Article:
Based on a recent survey, two-thirds of Americans now say they are using their saving for daily expenses. The poll came as prices of goods and services recorded the biggest annual increase since 1981. It also revealed that 67 percent of Americans have been blowing through their savings to deal with the higher prices.
As many as eight percent of Americans surveyed have already drained their savings; 23 percent said they have used up a substantial amount of money that they’d saved; and 36 percent said they spent a small amount from their savings.
Moreover, people of all ages have reported taking money out of their accounts due to inflation, but older respondents are more likely to have their funds intact: 67 percent of individuals aged 77 or older said they haven’t touched their savings – the highest of any group.
While it is unclear why older age groups were less likely to tap into their savings, rising rental costs may be the culprit. Because older households have a high homeownership rate, their housing costs are likely fixed.
Meanwhile, younger Americans are more likely to rent. With the national median monthly rent jumping 15 percent, this cost may be forming a dividing line between the generations.
Another concern is health care. While older Americans typically require more health care, younger households are more likely to accrue medical debt.
Inflation is hurting workers whose wages cannot keep pace with the rising costs. In May, real wages dropped 3.0 percent year-over-year when adjusted for inflation, which further widens the gap between earnings and costs of goods and services. (Related: Why inflation is at a 12-year high.)
Moreover, the rising consumer debt is now at over $266 billion more from just the fourth quarter of 2021 to the first quarter of 2022, which is why the savings are shrinking.
Inflation lowering the value of savings
The U.S. savings rate fell to a 14-year low of only three percent in June. By the end of August, it barely rose at only 3.5 percent.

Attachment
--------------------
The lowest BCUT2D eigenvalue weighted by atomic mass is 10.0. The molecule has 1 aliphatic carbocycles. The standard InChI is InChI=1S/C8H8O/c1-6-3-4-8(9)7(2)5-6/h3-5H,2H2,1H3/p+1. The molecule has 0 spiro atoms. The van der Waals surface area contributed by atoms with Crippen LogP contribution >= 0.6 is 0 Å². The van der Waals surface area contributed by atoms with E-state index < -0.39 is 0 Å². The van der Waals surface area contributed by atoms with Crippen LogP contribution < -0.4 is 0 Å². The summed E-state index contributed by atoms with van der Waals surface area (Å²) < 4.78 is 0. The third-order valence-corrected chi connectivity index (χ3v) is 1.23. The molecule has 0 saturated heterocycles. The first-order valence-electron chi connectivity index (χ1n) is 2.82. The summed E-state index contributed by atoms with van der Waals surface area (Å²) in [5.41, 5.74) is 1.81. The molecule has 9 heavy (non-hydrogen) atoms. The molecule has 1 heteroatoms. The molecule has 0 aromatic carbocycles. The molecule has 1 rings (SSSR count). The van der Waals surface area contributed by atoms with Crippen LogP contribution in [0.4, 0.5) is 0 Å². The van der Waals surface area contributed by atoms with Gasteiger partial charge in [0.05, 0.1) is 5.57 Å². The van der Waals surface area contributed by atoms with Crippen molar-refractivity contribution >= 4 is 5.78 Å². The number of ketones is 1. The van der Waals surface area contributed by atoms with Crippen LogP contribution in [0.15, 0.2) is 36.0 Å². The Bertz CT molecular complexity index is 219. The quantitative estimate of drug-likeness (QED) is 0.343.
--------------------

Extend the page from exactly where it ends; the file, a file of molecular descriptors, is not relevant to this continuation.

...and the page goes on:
These numbers are a lot lower than reported previously, and because Americans are not sitting on a pile of savings to help them endure high inflation or another recession, there could be a lot of implications on whether or not the economy can avoid another recession in the next four years.
Just last year, the government reported a savings rate of five percent in July and at the end of 2021, the savings rate stood high at 8.7 percent. However, newly published data put the savings rate much lower at just 3.5 percent in July, down from the revised 7.5 percent in December.
This lower savings rate would not have been a huge deal if it were simply the result of government miscalculations, but this isn’t the case. What’s more worrisome, however, is how quickly it has fallen – with economists saying that high inflation plays a big role in this situation.
Chief economist Gregory Daco of EY Parthenon said: “The hardship caused by inflation means that consumers are dipping into their savings to finance their outlays.”
Even the current savings rate might overstate the ability of Americans to overspend as the bulk of the savings is in the hands of small businesses and upper-income households. The middle-class and lower-income households have fewer savings and therefore have less ability to spend.
Economists were not convinced that Americans have used up the bulk of their savings during the pandemic when the federal government spent trillions of dollars on benefits.
Pantheon Macroeconomics chief economist Ian Shepherdson said Americans have used up around 30 percent of their pandemic savings, but there’s still around $1.4 trillion or more in “excess” savings available. Others believe the stockpile is even bigger. He noted that this is more than enough to stave off recession next year.
Unfortunately, recessions tend to encourage people to save more in case something bad happens, such as losing a job or facing an unexpected medical bill.
PNC Financial Services chief economist Gus Faucher said consumers will face difficult times in 2023 and could pull back on their spending when the labor market softens, which could hurt the overall economy.
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